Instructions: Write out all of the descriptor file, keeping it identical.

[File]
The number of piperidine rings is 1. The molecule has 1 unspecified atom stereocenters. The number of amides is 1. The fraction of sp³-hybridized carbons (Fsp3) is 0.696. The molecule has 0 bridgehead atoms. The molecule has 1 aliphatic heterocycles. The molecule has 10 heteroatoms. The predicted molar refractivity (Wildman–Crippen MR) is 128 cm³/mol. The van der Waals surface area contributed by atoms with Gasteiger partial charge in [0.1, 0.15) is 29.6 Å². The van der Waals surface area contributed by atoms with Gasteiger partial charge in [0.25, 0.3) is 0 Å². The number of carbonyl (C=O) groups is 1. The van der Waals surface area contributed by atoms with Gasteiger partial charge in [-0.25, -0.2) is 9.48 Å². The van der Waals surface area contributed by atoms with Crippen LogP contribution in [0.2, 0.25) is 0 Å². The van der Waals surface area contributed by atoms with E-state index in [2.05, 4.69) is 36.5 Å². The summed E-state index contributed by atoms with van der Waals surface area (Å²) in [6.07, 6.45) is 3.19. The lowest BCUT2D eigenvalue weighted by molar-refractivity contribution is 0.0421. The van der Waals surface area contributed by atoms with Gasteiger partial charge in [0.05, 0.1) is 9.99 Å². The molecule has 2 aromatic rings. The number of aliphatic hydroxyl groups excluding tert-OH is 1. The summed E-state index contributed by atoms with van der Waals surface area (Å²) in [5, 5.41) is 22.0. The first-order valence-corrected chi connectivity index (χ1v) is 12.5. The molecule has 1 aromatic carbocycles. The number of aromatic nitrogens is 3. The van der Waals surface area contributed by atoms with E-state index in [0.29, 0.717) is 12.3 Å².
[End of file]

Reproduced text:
The number of piperidine rings is 1. The molecule has 1 unspecified atom stereocenters. The number of amides is 1. The fraction of sp³-hybridized carbons (Fsp3) is 0.696. The molecule has 0 bridgehead atoms. The molecule has 1 aliphatic heterocycles. The molecule has 10 heteroatoms. The predicted molar refractivity (Wildman–Crippen MR) is 128 cm³/mol. The van der Waals surface area contributed by atoms with Gasteiger partial charge in [0.1, 0.15) is 29.6 Å². The van der Waals surface area contributed by atoms with Gasteiger partial charge in [0.25, 0.3) is 0 Å². The number of carbonyl (C=O) groups is 1. The van der Waals surface area contributed by atoms with Gasteiger partial charge in [-0.25, -0.2) is 9.48 Å². The van der Waals surface area contributed by atoms with Crippen LogP contribution in [0.2, 0.25) is 0 Å². The van der Waals surface area contributed by atoms with E-state index in [2.05, 4.69) is 36.5 Å². The summed E-state index contributed by atoms with van der Waals surface area (Å²) in [6.07, 6.45) is 3.19. The lowest BCUT2D eigenvalue weighted by molar-refractivity contribution is 0.0421. The van der Waals surface area contributed by atoms with Gasteiger partial charge in [0.05, 0.1) is 9.99 Å². The molecule has 2 aromatic rings. The number of aliphatic hydroxyl groups excluding tert-OH is 1. The summed E-state index contributed by atoms with van der Waals surface area (Å²) in [5, 5.41) is 22.0. The first-order valence-corrected chi connectivity index (χ1v) is 12.5. The molecule has 1 aromatic carbocycles. The number of aromatic nitrogens is 3. The van der Waals surface area contributed by atoms with E-state index in [0.29, 0.717) is 12.3 Å².